Most of the discussion of the Liberal Party council's vote to privatise the ABC last weekend has been focussed on the amateurish boneheadedness it demonstrated about the party's organisational ranks. All eyes were on the reactionary ideologues, untainted by political realities and how the party will look to the electorate when it publicly attacks one of the most trusted institutions in the country. All fair enough. Although the irony is that it was Bill Shorten and Labor who were supposed to be under threat of embarrassment from the ALP party conference, not the other lot.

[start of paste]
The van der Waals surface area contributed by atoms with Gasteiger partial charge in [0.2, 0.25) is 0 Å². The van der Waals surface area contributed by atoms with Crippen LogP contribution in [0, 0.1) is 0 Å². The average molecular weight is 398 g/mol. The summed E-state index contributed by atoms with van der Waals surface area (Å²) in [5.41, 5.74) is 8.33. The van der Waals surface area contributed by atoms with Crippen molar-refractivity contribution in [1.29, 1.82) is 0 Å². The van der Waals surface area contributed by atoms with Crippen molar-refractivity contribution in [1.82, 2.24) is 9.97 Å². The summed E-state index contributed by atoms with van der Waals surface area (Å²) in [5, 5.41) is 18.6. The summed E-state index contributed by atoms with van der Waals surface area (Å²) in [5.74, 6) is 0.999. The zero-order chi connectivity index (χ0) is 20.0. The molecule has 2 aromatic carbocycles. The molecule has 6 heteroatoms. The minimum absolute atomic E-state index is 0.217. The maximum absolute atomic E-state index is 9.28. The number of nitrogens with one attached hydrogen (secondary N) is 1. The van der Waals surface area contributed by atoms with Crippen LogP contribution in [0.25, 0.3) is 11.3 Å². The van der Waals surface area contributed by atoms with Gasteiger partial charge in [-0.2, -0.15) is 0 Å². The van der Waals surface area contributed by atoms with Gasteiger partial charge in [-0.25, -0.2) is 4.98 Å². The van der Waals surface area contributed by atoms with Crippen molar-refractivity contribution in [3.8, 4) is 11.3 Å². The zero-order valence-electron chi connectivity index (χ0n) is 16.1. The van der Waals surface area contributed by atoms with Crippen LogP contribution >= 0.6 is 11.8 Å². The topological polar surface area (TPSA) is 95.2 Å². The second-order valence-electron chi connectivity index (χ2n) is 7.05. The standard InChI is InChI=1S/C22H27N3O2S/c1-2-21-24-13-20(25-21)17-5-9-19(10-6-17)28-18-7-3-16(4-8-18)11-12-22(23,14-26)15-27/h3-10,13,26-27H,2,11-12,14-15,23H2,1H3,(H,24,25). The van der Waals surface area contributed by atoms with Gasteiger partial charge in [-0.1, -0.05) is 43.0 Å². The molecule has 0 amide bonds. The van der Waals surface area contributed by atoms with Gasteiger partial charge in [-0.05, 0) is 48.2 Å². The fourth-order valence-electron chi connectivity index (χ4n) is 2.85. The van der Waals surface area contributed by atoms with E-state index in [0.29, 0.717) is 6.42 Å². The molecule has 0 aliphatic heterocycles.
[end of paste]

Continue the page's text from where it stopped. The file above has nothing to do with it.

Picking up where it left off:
The focus on the embarrassment inflicted by the party, and the land speed records set by the Prime Minister and senior ministers -- not to mention the one-time supporter of ABC privatisation, Mitch Fifield -- to distance themselves from what their own members demanded by such an overwhelming majority, isn't the full story. At a deeper level, there is congruence between the government and the Liberal Party on the ABC, not conflict. A profound intolerance of dissent and criticism has emerged on the right, and while party apparatchiks and media commentators don't have direct access to power to express that intolerance, government ministers do, and have used it.